To suggest that your God is unable to create a world in which there is only good is to deny that he is all-powerful. However, Christians do claim that God is all-powerful and do credit this God with creating a world in which pain, suffering and evil quite clearly exist. How then can he be all-good? An all-good god would not willingly create a world in which people suffer.

 Your defence is that the physical evils in this world are necessary because of the physical constraints of the universe and the laws of nature. Your fellow theists  say that physical evil exists in the world as a result of the causal laws of nature and overall we live in the best world possible. But, if it was necessary for God to create some evil in order to obtain an overall good then God must also be subject to some causal laws. If God is limited by some causal laws then how can he be attributed with creating those laws in the first place? Is that an egg of God or a godless chicken?


 You are attempting to justify the problem of evil by suggesting that there are some very good reasons for evil to exist. I’ve heard this type of argument before. It tends to go something like this – all people and animals experience pain and this pain can be necessary for their survival. The pain serves as a warning system against hunger and danger. But isn’t it also true that, there are many examples of people who are motivated to act in a particular way because it gives them pleasure? So how can it be that pain is a necessary evil? Why didn’t this god of yours choose to create a world in which all animals are motivated to act by a desire for increased pleasure rather than because they are experiencing pain?

 Your fellow theists also claim that evils are a necessary tool to foster greater goods. They argue that human qualities of goodness such as bravery and sympathy, can only develop from an overcoming of physical evils. Moral qualities which have been developed through hardship and struggle are, they claim, worth far more than those which have developed without trial. This argument is ideological and conveniently ignores the wider implications. If we accept that physical evils can promote moral goods such as bravery and sympathy we must also acknowledge that physical evils can also promote moral evils such as greed and hate. This means that there can not be a guarantee that physical evils will result in moral goods. Surely, an all-good god wouldn’t want to create a world in which there were evils which lead to even greater evils.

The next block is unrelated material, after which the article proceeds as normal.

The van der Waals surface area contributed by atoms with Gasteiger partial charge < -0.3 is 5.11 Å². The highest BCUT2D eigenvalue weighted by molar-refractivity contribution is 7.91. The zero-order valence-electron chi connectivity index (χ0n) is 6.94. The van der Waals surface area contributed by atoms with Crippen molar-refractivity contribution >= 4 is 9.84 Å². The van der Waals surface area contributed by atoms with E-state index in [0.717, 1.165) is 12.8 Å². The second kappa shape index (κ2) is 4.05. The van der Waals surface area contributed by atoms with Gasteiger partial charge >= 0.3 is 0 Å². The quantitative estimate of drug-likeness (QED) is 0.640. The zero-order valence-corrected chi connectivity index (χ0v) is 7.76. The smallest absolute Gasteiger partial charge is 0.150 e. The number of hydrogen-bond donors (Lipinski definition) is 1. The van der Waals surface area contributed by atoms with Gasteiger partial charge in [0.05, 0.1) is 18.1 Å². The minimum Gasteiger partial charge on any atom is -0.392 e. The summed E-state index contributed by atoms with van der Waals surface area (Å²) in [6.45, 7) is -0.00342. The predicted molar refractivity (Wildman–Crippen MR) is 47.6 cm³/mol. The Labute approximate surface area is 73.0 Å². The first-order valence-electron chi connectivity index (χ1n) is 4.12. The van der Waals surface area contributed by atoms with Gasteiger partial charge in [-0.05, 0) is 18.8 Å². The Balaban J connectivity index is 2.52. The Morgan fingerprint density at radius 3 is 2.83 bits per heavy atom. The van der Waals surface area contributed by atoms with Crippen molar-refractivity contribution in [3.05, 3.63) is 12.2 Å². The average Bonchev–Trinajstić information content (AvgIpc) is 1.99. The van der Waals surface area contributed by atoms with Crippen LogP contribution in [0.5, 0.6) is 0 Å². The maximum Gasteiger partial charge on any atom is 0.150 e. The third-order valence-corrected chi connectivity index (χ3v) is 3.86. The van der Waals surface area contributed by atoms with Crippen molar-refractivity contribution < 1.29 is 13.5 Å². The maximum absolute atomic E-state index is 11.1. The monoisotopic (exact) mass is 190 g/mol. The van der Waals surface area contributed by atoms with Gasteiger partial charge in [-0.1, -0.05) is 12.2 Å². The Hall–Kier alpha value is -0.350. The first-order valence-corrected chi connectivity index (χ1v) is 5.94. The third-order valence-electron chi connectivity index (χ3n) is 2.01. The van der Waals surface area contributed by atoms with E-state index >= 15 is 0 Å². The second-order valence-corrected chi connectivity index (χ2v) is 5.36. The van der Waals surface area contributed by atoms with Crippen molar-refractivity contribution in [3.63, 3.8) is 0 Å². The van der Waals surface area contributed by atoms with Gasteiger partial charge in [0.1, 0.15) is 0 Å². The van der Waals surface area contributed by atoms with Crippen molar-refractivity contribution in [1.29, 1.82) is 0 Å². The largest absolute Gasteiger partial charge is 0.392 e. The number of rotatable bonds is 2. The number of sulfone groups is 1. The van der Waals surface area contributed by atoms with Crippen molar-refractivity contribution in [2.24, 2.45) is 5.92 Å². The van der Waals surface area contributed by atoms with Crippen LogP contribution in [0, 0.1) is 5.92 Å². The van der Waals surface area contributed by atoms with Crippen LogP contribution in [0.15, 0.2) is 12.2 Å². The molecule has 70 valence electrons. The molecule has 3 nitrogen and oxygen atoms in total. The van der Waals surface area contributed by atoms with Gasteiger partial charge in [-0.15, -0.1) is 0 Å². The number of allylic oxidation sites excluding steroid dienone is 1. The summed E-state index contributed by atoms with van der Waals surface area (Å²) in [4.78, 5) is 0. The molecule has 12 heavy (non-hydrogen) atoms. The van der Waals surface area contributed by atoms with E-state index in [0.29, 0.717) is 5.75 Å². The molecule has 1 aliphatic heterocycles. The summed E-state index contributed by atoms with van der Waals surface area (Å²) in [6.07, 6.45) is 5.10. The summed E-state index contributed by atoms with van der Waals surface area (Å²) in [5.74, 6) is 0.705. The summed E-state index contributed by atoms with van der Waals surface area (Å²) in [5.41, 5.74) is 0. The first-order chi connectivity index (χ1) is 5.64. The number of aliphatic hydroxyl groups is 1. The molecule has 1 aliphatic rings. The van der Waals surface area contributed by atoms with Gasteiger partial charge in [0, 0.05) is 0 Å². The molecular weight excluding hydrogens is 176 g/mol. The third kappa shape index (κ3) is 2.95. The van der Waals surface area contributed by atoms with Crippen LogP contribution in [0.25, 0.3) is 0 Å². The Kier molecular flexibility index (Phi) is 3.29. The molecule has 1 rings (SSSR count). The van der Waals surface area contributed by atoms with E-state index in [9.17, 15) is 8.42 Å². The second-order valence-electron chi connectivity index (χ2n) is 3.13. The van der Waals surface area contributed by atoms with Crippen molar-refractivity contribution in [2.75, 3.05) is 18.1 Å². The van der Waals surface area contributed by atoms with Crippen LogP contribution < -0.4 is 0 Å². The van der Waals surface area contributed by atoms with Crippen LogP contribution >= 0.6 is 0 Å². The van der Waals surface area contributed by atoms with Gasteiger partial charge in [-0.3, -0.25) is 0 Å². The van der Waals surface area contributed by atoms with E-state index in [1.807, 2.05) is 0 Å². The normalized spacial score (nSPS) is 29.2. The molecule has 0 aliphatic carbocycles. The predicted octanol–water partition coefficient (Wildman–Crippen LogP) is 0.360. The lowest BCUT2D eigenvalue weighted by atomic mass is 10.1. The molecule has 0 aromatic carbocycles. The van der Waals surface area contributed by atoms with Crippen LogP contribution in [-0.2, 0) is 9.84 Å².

Let’s explore this a little further. What about problems such as incurable mental illness and painful deaths amongst infants. Exactly what good can these unfortunate people gain from their suffering?  You are asking me to believe something I find morally offensive. That is, that a person who develops a good moral quality such as sympathy from witnessing another’s suffering justifies the existence of that suffering. I cannot possibly accept this.

 An all-powerful god would be able to create humans with a measure of goodness already of the quality which is supposedly achieved by overcoming evil.

 The English philosopher, John Hick noted the theological conception of a world without evil, a world of pure goodness, being a world without order. It would be a world in which people would never have to work, worry about being harmed in an accident or fear becoming a victim of violence because there could never be anything but good in their lives. The suggestion is that in a world such as this nothing would ever be achieved. People wouldn’t waste their time working, keeping themselves fit or inventing things to help others. Life would be so safe and comfortable that such things would be unnecessary. Sounds alright to me J . Yet, you Christian’s enthusiastically talk of Heaven, and the Heaven you talk about is supposedly a place of pure goodness. If you deny the possibility of an all-good Earth then you must also deny the possibility of an all-good Heaven for the very same reasons.

 There is no logical reason why an all-good, all-knowing, all-powerful god would create a world with any evil in it at all. Whichever way you look at it, whether we are discussing physical or moral evils there certainly seems to be a gross excess of evil in our world.


 Your Christian belief is that God created humans in his own image, and according to that image, gave the gift of freewill. Freewill gives people the ability to choose either good or evil and beer and pizza. The evil that humans choose is justified by the importance of having freewill. Theists argue that the immense value of freewill outweighs the extraordinary degrees of evil that are made possible by its existence.

 Let’s play with opposite ends of this moral spectrum. Given that man is free to choose between good and evil it is conceivable that we could end up in a world which is totally evil. Not sure about you, Mr. Milk Crate, but I’m struggling to believe that a world which is totally evil would be better than one in which men were created only able to make good choices. The immense suffering which would occur in a totally evil world would never be able to justify freewill.